Collecting—A Passion or an
by Bob Brooke
Collecting has been called a fad, a disease, an
education, an investment, an escape, and sometimes an obsession. Homer
Eaton Keyes, the founding editor of the Antiques Magazine, used
to call it "the pleasantest form of insanity."
It may be any or all of these things, depending on a
collector–and the collection–but at its best it can be one of the
most stimulating, satisfying, and beneficial pursuits in the world. It’s
also one of the oldest. Every civilization has produced important
collectors, and it’s largely thanks to them that the works of art of
their own and other cultures have been preserved.
Collecting in America is as old as the country itself,
but the collecting of antiques got its first real impetus at the time of
the Centennial Exposition in 1876, the worlds fair celebrating the
nation's 100th birthday. Since then American collectors have constantly
multiplied, seeking and bringing together works of artistic and
historical significance not only from our own past but from the four
corners of the world.
Collecting has grown from the esoteric pastime of a
select few to an absorbing passion of national proportions. And while
trends in collecting come and go, the interest in antiques and
collectibles has constantly increased. Today, American collectors are as
diverse as the things they collect. They’re people of every age and
character, from every educational, social and economic level. They
collect everything from highboys to paperweights. An even though they’re
all individualists, they all have in common an inquiring, acquisitive,
and compelling interest in items of the past.
Collecting is far more than the assembling of more or
less related objects. It’s a purposeful, even creative activity, and
the collections displayed reflect the character of the individual
collector. Collecting anything, antique or modern, is limited to two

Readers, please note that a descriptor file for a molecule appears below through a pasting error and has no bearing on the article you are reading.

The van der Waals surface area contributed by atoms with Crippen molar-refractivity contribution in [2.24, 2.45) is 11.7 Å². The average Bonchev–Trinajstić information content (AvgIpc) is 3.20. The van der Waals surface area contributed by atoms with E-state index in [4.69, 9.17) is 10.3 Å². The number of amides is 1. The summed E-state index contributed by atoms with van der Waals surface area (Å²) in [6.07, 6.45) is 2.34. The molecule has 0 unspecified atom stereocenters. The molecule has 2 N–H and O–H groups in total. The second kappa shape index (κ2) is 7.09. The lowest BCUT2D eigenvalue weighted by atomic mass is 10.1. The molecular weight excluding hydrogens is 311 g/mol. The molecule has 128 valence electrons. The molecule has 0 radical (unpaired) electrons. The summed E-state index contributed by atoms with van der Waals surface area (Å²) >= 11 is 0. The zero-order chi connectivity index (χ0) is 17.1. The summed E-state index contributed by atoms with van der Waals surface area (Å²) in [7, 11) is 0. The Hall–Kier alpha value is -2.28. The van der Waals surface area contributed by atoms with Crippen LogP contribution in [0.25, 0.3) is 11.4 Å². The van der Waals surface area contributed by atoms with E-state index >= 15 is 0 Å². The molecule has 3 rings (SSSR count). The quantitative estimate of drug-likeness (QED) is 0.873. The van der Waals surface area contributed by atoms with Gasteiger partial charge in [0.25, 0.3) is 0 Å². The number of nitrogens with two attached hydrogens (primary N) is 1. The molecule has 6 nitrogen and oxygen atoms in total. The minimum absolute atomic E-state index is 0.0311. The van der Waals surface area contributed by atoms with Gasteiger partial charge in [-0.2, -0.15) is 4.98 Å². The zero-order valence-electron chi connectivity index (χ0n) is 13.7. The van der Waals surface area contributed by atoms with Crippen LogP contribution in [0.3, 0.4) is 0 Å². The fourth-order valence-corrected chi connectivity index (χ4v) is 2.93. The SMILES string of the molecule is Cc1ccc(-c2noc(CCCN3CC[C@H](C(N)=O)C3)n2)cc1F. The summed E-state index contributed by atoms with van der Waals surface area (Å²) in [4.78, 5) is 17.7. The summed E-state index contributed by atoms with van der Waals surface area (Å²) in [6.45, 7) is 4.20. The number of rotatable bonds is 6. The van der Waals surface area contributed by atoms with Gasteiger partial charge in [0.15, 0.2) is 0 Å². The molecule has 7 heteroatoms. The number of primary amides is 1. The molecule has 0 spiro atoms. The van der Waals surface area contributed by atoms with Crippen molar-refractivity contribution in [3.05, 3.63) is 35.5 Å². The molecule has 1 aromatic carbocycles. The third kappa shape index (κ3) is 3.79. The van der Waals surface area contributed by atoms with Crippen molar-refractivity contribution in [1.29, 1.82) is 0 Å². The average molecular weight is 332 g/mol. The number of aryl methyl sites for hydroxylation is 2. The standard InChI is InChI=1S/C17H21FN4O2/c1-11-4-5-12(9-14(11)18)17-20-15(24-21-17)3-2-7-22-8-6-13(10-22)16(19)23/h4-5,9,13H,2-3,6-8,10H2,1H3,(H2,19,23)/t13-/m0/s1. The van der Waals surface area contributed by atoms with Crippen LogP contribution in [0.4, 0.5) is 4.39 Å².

things: the money available in the space to be filled. It's a personal
matter what to collect and how best to display it.
The taste of a collector may lead to watches or
clocks, China teapots, toy trains, furniture, jewelry, silver, and any
number of ceramic and pottery pieces. The lucky acquisition of an
admired piece may lead to a determination to get more of the same, or at
least to find out more about the object. Curiosity is a collector's
strongest character trait.
The best collector is an educated one. A collector
must learn to have an "eye" and a "feel" for good,
authentic examples of his or her chosen antique or collectible. He or
she must learn to recognize a true piece and learn how it should fee.
Glassware is a good example. Old pieces have a crispness to their edges
not found on new ones. Depression glass collectors need to improve their
sense of touch since virtually no pieces were signed and many of the
patterns have since been reproduced.
A collector should also collect what he or she likes–furniture,
ceramics, household items, even teddybears. This is more important than
value, especially in the beginning. It’s better to start out small and
upgrade a collection over time than to start out with a bang. And it’s
equally important to hold on to items in a collection for at least 10
years and, even better, 20.
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